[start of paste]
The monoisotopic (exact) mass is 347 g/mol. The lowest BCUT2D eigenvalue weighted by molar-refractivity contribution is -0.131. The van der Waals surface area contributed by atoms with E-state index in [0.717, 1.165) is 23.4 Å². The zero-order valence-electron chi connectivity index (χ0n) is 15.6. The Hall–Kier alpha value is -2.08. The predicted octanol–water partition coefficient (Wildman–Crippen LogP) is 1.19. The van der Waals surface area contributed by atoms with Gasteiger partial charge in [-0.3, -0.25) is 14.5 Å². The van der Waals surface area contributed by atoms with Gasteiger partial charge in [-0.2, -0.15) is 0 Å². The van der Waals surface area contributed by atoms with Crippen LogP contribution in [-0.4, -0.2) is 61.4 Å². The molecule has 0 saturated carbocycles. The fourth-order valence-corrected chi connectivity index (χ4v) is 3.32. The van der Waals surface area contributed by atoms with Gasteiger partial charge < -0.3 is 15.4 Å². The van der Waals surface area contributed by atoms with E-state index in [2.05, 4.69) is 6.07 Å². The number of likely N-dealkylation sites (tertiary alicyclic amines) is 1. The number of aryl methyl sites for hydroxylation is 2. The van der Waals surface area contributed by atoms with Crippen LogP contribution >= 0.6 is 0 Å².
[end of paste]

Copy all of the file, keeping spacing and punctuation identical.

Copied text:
The monoisotopic (exact) mass is 347 g/mol. The lowest BCUT2D eigenvalue weighted by molar-refractivity contribution is -0.131. The van der Waals surface area contributed by atoms with E-state index in [0.717, 1.165) is 23.4 Å². The zero-order valence-electron chi connectivity index (χ0n) is 15.6. The Hall–Kier alpha value is -2.08. The predicted octanol–water partition coefficient (Wildman–Crippen LogP) is 1.19. The van der Waals surface area contributed by atoms with Gasteiger partial charge in [-0.3, -0.25) is 14.5 Å². The van der Waals surface area contributed by atoms with Gasteiger partial charge in [-0.2, -0.15) is 0 Å². The van der Waals surface area contributed by atoms with Crippen LogP contribution in [-0.4, -0.2) is 61.4 Å². The molecule has 0 saturated carbocycles. The fourth-order valence-corrected chi connectivity index (χ4v) is 3.32. The van der Waals surface area contributed by atoms with Gasteiger partial charge < -0.3 is 15.4 Å². The van der Waals surface area contributed by atoms with E-state index in [2.05, 4.69) is 6.07 Å². The number of likely N-dealkylation sites (tertiary alicyclic amines) is 1. The number of aryl methyl sites for hydroxylation is 2. The van der Waals surface area contributed by atoms with Crippen LogP contribution >= 0.6 is 0 Å².